Tuesday, September 9, 2014
Shorebirds now gathering in swale on Lakeshore Drive
I just checked out the rainpool behind the UNO Lakefront Arena on Lakeshore Drive, to see if water was low enough to begin attracting shorebirds.
Bingo! Ten minutes produced:
2 Black-bellied Plover (one in breeding plumage with the black belly)
2 Greater Yellowlegs
1 Lesser Yellowlegs
50 Least Sandpiper
4 Pectoral Sandpiper
There may have been another "peep" or two mixed in with the Least Sandpipers, at least among the 20 or so that were a little to far for binocular assessment. Western and Semipalmated are the two other small sandpipers (peeps) that are most likely to mix with Leasts and Pectorals. They both have dark legs, while the Leasts and Pectorals both have pale (yellow-green) legs. Though similar in shape and color pattern, the Leasts and Pecs are easily told apart when together- Pecs being much larger. Pecs also have a crisply demarcated boundary between the breast streaking and white belly, seldom found in Least. The large majority of Leasts at the swale today were in adult plumage, dull brown-gray above, but a few retained brighter rufous tones indicative of being juveniles (hatched this summer).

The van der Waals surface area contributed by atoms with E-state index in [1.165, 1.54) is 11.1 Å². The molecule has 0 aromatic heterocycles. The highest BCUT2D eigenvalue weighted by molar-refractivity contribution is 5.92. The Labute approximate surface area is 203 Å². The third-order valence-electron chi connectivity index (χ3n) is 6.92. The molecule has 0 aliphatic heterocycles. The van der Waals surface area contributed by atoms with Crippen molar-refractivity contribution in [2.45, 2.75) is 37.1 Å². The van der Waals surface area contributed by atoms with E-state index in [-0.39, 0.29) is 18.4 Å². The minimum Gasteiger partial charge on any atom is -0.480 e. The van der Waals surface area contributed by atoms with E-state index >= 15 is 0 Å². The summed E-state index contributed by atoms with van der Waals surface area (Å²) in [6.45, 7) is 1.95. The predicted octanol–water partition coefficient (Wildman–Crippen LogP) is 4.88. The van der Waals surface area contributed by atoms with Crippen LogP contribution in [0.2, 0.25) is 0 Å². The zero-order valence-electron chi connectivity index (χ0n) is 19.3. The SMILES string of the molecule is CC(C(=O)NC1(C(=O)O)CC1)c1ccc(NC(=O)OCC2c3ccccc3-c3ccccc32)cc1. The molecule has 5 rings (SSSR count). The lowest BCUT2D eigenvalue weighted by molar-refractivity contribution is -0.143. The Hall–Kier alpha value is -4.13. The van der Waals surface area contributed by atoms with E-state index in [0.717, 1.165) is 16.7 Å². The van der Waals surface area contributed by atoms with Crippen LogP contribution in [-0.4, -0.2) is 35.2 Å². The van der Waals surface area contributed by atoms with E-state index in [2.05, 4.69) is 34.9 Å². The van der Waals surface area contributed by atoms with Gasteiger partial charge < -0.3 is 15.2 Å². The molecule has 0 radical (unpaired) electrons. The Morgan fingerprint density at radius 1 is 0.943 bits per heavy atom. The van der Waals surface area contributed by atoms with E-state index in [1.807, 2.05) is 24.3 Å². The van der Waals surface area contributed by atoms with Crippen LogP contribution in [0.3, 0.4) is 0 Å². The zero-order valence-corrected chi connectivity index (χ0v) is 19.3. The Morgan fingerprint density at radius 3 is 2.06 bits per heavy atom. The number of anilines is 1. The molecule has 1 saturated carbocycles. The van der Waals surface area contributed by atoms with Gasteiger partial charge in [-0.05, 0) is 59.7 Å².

Direct size comparison is also the easiest way to tell Greater from Lesser Yellowlegs. Failing that, Greater can be told by the longer bill with very slight upturn (shorter and straight in Lesser), usually much more extensive dark flecking on the sides/flanks, and longer call (3+ notes).
If water continues to fall, the pond is likely to get more birdy. Light is rather problematic at mid day- I suggest coming early or late and approaching with the sun at your back.